Finally, as you highlight, in approving the capital provisions about OTC CCP membership, Chairman Gensler gushed about how may FCMs would now qualify for membership of CCPs under this important “open access” provision, ignoring the representations of international regulators such as the UK FSA about the risk such arrangements may pose for CCPs. Perhaps this episode will cause many end-users to reflect on the importance of their clearing firms having liquidity and capital, thereby steering away from smaller firms regardless of the CFTC provisions.

    Comment by John Wilson — November 3, 2011 @ 4:26 pm

  3. To echo Mr. Wilson, all the above is certainly true – a little (?) humility is in order. thisis also going to be a tremendous boost to firms like State Street, BNY Mellon and others entering the field – at least they (or the Fed) have deep pockets. Size will matter.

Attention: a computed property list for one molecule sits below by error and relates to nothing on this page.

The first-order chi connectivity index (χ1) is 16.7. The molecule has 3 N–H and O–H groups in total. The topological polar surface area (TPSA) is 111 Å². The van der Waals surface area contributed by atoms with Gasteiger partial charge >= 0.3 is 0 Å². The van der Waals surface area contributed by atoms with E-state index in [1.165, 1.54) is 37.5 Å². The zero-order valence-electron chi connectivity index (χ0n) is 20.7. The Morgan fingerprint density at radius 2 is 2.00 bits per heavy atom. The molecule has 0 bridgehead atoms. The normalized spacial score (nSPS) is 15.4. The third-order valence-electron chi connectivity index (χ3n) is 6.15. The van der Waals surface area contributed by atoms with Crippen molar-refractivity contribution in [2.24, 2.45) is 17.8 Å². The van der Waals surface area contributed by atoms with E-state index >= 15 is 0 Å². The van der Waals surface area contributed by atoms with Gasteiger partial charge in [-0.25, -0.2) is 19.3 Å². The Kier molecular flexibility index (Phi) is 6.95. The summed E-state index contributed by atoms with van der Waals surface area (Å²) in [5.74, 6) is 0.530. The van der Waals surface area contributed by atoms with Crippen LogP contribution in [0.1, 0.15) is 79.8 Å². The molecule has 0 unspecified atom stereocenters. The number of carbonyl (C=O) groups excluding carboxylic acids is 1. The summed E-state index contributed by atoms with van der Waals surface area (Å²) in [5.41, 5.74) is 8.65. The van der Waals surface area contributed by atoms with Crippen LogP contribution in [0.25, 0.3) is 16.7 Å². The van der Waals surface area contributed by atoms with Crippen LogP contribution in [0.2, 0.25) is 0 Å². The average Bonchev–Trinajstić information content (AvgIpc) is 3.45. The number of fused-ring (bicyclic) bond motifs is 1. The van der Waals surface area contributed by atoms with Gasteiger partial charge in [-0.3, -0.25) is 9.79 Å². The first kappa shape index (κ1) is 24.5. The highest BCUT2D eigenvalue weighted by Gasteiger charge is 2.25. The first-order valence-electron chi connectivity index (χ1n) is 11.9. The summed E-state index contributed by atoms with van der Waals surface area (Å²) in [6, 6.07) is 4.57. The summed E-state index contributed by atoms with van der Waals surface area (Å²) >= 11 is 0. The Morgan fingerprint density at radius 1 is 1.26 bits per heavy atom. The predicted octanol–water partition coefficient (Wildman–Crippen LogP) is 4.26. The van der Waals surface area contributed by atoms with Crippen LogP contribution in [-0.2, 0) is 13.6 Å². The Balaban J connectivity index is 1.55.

Comment by Sotos — November 3, 2011 @ 6:22 pm

  4. Make Corzine spend $12,000,000 defending himself. CME and locals should go after rest of MFer board IMHO.

    Comment by Reyray — November 3, 2011 @ 6:38 pm

  5. @Blank Frank–good call, good taste.

    @John–meaty comment. More later. Suffice it to say, that there is plenty of schadenfreud to go around.

    @Reyray–it probably is going to happen.

    The ProfessorComment by The Professor — November 3, 2011 @ 8:37 pm

  6. SP, any thoughts as to how clients of MF London, with claims on London seg (and non seg for that matter) funds, stand? Especially given the FSA’s insistance that the ‘SAR’ regime should mean rapid access to funds?

    Comment by TJ — November 4, 2011 @ 8:37 am

  7. I actually think it is quite good for a man who reaches retirement age, as Corzine has, to find a brand new activity or hobby with which to occupy his twilight years.

    Getting your ass royally sued off and avoiding jail for the rest of your life aren’t choices many people would choose, however.

    Is Skilling out yet?

    Comment by Green as Grass — November 4, 2011 @ 11:01 am